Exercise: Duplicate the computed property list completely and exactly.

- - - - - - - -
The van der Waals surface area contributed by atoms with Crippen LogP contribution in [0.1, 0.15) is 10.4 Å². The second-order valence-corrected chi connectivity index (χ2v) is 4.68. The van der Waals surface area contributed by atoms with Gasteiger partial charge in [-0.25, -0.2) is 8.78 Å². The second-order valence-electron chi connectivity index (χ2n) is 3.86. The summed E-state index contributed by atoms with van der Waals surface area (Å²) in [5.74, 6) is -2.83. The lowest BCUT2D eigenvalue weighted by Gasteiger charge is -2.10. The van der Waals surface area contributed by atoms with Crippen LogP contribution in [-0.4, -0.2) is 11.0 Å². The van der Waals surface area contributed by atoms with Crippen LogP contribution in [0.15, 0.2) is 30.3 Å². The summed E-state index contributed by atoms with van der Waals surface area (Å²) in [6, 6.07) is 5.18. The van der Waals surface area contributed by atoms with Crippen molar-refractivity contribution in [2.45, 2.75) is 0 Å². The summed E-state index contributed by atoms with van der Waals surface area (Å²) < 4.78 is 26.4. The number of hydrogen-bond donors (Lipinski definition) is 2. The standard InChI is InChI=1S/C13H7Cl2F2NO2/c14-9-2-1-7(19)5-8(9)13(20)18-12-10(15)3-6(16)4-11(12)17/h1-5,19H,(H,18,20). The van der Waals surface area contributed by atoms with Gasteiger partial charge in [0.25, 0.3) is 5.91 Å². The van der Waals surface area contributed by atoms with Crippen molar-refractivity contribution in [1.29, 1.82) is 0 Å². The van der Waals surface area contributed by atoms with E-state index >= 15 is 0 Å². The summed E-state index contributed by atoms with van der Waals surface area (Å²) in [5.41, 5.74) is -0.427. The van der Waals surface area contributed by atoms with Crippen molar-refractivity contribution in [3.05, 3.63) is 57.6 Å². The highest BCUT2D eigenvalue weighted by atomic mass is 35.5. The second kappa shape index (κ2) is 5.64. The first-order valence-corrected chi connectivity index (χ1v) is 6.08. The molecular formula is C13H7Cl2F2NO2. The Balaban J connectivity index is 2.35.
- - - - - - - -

The van der Waals surface area contributed by atoms with Crippen LogP contribution in [0.1, 0.15) is 10.4 Å². The second-order valence-corrected chi connectivity index (χ2v) is 4.68. The van der Waals surface area contributed by atoms with Gasteiger partial charge in [-0.25, -0.2) is 8.78 Å². The second-order valence-electron chi connectivity index (χ2n) is 3.86. The summed E-state index contributed by atoms with van der Waals surface area (Å²) in [5.74, 6) is -2.83. The lowest BCUT2D eigenvalue weighted by Gasteiger charge is -2.10. The van der Waals surface area contributed by atoms with Crippen LogP contribution in [-0.4, -0.2) is 11.0 Å². The van der Waals surface area contributed by atoms with Crippen LogP contribution in [0.15, 0.2) is 30.3 Å². The summed E-state index contributed by atoms with van der Waals surface area (Å²) in [6, 6.07) is 5.18. The van der Waals surface area contributed by atoms with Crippen molar-refractivity contribution in [2.45, 2.75) is 0 Å². The summed E-state index contributed by atoms with van der Waals surface area (Å²) < 4.78 is 26.4. The number of hydrogen-bond donors (Lipinski definition) is 2. The standard InChI is InChI=1S/C13H7Cl2F2NO2/c14-9-2-1-7(19)5-8(9)13(20)18-12-10(15)3-6(16)4-11(12)17/h1-5,19H,(H,18,20). The van der Waals surface area contributed by atoms with Gasteiger partial charge in [0.25, 0.3) is 5.91 Å². The van der Waals surface area contributed by atoms with Crippen molar-refractivity contribution in [1.29, 1.82) is 0 Å². The van der Waals surface area contributed by atoms with E-state index >= 15 is 0 Å². The summed E-state index contributed by atoms with van der Waals surface area (Å²) in [5.41, 5.74) is -0.427. The van der Waals surface area contributed by atoms with Crippen molar-refractivity contribution in [3.05, 3.63) is 57.6 Å². The highest BCUT2D eigenvalue weighted by atomic mass is 35.5. The second kappa shape index (κ2) is 5.64. The first-order valence-corrected chi connectivity index (χ1v) is 6.08. The molecular formula is C13H7Cl2F2NO2. The Balaban J connectivity index is 2.35.